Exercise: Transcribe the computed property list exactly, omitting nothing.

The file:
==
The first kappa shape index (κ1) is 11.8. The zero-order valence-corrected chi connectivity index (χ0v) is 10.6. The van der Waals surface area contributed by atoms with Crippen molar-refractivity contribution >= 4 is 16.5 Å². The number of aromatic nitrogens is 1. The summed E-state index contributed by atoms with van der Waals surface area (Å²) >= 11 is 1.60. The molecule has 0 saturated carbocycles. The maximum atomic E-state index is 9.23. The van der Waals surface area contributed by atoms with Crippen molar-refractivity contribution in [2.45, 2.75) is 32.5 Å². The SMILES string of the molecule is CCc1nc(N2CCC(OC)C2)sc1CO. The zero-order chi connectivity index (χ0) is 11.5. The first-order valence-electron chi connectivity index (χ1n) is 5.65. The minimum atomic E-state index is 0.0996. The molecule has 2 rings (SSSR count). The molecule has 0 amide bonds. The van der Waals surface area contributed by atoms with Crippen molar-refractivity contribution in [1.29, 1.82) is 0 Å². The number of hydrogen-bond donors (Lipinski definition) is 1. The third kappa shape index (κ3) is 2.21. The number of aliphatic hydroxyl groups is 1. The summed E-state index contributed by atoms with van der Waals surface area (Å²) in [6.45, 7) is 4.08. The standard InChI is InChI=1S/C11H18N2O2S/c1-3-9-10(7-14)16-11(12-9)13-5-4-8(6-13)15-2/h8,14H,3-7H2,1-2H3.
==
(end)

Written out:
The first kappa shape index (κ1) is 11.8. The zero-order valence-corrected chi connectivity index (χ0v) is 10.6. The van der Waals surface area contributed by atoms with Crippen molar-refractivity contribution >= 4 is 16.5 Å². The number of aromatic nitrogens is 1. The summed E-state index contributed by atoms with van der Waals surface area (Å²) >= 11 is 1.60. The molecule has 0 saturated carbocycles. The maximum atomic E-state index is 9.23. The van der Waals surface area contributed by atoms with Crippen molar-refractivity contribution in [2.45, 2.75) is 32.5 Å². The SMILES string of the molecule is CCc1nc(N2CCC(OC)C2)sc1CO. The zero-order chi connectivity index (χ0) is 11.5. The first-order valence-electron chi connectivity index (χ1n) is 5.65. The minimum atomic E-state index is 0.0996. The molecule has 2 rings (SSSR count). The molecule has 0 amide bonds. The van der Waals surface area contributed by atoms with Crippen molar-refractivity contribution in [1.29, 1.82) is 0 Å². The number of hydrogen-bond donors (Lipinski definition) is 1. The third kappa shape index (κ3) is 2.21. The number of aliphatic hydroxyl groups is 1. The summed E-state index contributed by atoms with van der Waals surface area (Å²) in [6.45, 7) is 4.08. The standard InChI is InChI=1S/C11H18N2O2S/c1-3-9-10(7-14)16-11(12-9)13-5-4-8(6-13)15-2/h8,14H,3-7H2,1-2H3.